Animal Farm by George Orwell
A classic still relevant in today’s world.
Like many people, I read Animal Farm as part of my high school curriculum and understood its meaning even at that young age. I just recently read it again—a few decades later—after I came across a review that made me want to revisit the story.
I was amazed at the feelings that I experienced as I read the book this time. To my surprise, they were the same feelings that I had experienced as a high school student. The simple message in the book was just as clear to me as it was that many years ago—as clear as it has always been to most people, I would imagine. The message is: beware of the follies of following power hungry leaders who come dressed as social liberators.
In Animal Farm, these liberators are represented by the pigs who led the animal revolution against their human owners to establish a farm for animals, run by animals. Most notably, are the seven commandments drafted and ratified by the animals soon after the revolution, including the famous “All animals are equal.” But almost right away, there is evidence that this was not followed—starting with the policy for reserving milk and apples for the pigs who immediately emerged as the ruling class, and culminating in the abolishing of six of the commandments, leaving only one—which only survived in a revised form. The sole remaining commandment on Animal Farm now read, “All animals are equal, but some animals are more equal than others.” The animals that are “more equal than others” are, of course, the ruling pigs.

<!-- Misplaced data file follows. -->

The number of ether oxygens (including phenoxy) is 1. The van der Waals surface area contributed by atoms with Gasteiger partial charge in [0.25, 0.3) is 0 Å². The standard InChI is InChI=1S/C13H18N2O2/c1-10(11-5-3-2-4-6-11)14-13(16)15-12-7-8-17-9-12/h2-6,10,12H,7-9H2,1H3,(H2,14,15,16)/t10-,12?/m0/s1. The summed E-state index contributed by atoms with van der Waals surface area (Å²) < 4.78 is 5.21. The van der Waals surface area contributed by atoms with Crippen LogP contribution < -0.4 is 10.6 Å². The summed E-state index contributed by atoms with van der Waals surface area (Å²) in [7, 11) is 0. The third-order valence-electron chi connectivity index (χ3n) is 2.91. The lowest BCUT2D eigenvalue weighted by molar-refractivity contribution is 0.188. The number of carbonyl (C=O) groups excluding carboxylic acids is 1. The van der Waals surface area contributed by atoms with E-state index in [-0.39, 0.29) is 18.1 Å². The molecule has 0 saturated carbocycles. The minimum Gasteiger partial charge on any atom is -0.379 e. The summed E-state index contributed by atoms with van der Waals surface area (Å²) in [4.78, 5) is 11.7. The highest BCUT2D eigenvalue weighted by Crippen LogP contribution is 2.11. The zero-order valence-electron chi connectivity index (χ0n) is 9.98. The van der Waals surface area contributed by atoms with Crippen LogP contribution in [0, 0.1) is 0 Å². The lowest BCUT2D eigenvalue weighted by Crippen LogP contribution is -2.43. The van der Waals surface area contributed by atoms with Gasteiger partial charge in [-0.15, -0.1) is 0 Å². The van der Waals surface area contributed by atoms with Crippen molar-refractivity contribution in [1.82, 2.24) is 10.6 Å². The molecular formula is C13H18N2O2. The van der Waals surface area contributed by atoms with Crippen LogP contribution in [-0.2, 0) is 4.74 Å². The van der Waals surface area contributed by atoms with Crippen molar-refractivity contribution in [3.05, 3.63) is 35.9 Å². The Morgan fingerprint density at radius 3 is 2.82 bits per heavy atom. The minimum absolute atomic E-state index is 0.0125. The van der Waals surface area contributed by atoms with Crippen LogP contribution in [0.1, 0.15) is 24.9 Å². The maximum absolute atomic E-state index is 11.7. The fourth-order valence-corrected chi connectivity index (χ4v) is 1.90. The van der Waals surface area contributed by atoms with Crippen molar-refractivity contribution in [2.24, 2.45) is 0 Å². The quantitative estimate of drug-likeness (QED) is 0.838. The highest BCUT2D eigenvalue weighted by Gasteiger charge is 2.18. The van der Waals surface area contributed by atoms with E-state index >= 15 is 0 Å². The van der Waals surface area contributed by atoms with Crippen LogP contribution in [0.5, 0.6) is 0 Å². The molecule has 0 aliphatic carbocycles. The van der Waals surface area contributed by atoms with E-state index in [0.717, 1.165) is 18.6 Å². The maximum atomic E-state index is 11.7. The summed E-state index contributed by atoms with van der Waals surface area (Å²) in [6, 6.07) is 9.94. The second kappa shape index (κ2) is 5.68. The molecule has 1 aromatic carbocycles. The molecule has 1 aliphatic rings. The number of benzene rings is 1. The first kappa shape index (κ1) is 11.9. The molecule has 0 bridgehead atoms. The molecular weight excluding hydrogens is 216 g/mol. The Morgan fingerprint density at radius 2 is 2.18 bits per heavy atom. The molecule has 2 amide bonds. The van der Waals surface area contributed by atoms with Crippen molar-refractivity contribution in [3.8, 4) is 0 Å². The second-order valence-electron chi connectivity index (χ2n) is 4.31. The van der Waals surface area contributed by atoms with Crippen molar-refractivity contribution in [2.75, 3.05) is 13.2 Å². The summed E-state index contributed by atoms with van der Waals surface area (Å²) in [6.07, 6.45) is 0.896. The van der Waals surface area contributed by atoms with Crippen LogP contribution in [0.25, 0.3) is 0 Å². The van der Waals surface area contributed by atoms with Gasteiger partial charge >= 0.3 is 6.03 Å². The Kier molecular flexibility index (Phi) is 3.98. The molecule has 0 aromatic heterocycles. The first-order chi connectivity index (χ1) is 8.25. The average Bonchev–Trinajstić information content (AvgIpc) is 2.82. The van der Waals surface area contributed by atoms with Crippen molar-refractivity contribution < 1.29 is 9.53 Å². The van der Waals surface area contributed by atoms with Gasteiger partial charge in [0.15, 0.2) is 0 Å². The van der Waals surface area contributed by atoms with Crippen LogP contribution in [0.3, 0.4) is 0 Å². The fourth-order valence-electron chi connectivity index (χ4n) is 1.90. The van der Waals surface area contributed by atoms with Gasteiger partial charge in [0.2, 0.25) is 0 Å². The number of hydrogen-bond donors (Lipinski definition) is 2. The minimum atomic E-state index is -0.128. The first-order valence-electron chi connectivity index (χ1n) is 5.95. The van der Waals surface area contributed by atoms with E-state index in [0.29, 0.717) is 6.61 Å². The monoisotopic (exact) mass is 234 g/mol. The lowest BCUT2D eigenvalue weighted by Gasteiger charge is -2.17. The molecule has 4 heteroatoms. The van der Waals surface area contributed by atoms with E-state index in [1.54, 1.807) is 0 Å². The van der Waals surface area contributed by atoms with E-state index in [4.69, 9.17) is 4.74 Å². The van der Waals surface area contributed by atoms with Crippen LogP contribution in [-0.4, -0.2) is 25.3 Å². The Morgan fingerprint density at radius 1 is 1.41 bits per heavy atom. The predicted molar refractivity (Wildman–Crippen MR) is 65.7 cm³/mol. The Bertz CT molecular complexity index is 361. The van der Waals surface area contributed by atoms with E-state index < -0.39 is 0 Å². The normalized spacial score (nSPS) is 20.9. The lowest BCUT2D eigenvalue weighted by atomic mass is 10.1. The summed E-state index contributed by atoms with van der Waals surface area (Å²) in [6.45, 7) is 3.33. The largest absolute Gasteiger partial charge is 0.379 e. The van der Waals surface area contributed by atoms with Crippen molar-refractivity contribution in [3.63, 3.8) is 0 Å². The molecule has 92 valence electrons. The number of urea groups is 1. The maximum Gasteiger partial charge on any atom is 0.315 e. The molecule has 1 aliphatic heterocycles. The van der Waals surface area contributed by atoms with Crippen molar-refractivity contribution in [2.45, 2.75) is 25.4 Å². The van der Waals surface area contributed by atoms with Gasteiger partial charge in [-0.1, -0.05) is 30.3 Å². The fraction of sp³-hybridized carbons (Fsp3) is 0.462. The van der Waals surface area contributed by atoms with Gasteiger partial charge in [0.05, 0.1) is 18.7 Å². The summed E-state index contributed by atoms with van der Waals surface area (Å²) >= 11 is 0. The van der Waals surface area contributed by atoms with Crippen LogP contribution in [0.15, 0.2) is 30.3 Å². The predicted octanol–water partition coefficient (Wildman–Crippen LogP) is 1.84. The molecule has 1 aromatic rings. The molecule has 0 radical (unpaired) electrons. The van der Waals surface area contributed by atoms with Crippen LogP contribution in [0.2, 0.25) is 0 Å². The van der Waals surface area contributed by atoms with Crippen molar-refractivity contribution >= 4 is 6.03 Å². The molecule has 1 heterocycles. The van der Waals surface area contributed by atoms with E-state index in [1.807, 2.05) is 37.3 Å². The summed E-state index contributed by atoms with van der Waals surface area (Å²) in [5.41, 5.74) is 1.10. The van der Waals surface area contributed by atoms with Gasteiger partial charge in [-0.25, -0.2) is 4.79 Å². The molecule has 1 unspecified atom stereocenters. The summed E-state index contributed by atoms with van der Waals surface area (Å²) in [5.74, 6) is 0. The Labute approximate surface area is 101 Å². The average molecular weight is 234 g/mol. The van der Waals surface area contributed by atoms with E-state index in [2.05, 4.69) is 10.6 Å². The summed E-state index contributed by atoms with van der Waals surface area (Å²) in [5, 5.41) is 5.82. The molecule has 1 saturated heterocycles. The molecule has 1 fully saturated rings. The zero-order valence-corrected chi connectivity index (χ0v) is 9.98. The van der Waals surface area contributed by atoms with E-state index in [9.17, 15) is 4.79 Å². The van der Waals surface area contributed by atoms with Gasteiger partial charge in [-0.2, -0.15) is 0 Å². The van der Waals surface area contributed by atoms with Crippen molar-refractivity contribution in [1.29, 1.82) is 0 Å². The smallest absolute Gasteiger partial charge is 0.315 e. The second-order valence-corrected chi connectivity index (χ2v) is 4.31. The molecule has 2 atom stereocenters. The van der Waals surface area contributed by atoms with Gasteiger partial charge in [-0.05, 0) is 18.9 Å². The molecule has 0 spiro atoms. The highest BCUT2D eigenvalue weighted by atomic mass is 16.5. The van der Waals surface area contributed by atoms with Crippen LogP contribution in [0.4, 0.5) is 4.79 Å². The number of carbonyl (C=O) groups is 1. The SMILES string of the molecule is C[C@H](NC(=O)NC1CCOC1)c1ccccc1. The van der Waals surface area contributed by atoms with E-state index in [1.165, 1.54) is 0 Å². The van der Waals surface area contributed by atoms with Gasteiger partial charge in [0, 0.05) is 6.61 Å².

Gone by the wayside was the commandment prohibiting one animal killing another animal, as public massacres became commonplace. Gone was the commandment prohibiting animals sleeping in beds, for the pigs discovered that living in the farm house and sleeping in beds was much more comfortable compared with living in their pig sties. And gone was the commandment prohibiting animals drinking alcohol, for the pigs discovered their love for whisky.
George Orwell’s Animal Farm is an engaging and entertaining story. And his writing is clear and concise. There is no mistaking what the message of the book is. In fact, all scenes in the book are clearly directed at communicating this one compelling message, warning against blindly and unquestioningly following so called social liberators.
Yet, what is curious to me is the number of “Animal Farm”-type revolutions we see in the world, even today. We still see societies taken over by revolutionaries who start with the enticing “power to the people” speeches. They chant the “all animals are equal” slogans, and the masses rally behind that idealistic notion. But as soon as these liberators come into power, this slogan, almost invariably, is revised to read, “All animals are equal, but some animals are more equal than others”. Without wasting time, the revolutionaries consolidate power and turn countries into dictatorships, and they rule by coercion and terror. The ideals that drove the liberation struggle to give power to the people soon fall by the wayside. These are forgotten in the interests of the egos and huge appetites of the ruling class that emerges and amass wealth at the expense of the masses. The ordinary people starve while the rich fight over control of power to make sure they get a turn to plunder the wealth of their countries.
It seems to me there are a lot of us who read and understand the message of Animal Farm but somehow still behave like the Boxers, Clovers, and the rest of the animals—the hens, the ducks, the sheep—depicted in the book. We still blindly follow the revolutionaries, and still don’t protest when conditions change, when the revolutionaries come to power and start looking out for themselves—the ideals of the revolutions all but forgotten.
Animal Farm is a classic and will continue to be considered a classic for many generations to come. Perhaps they, the coming generations, are the ones who will practice what they learn from from the book.
I highly recommend this book to other readers, and give it an enthusiastic 5 stars.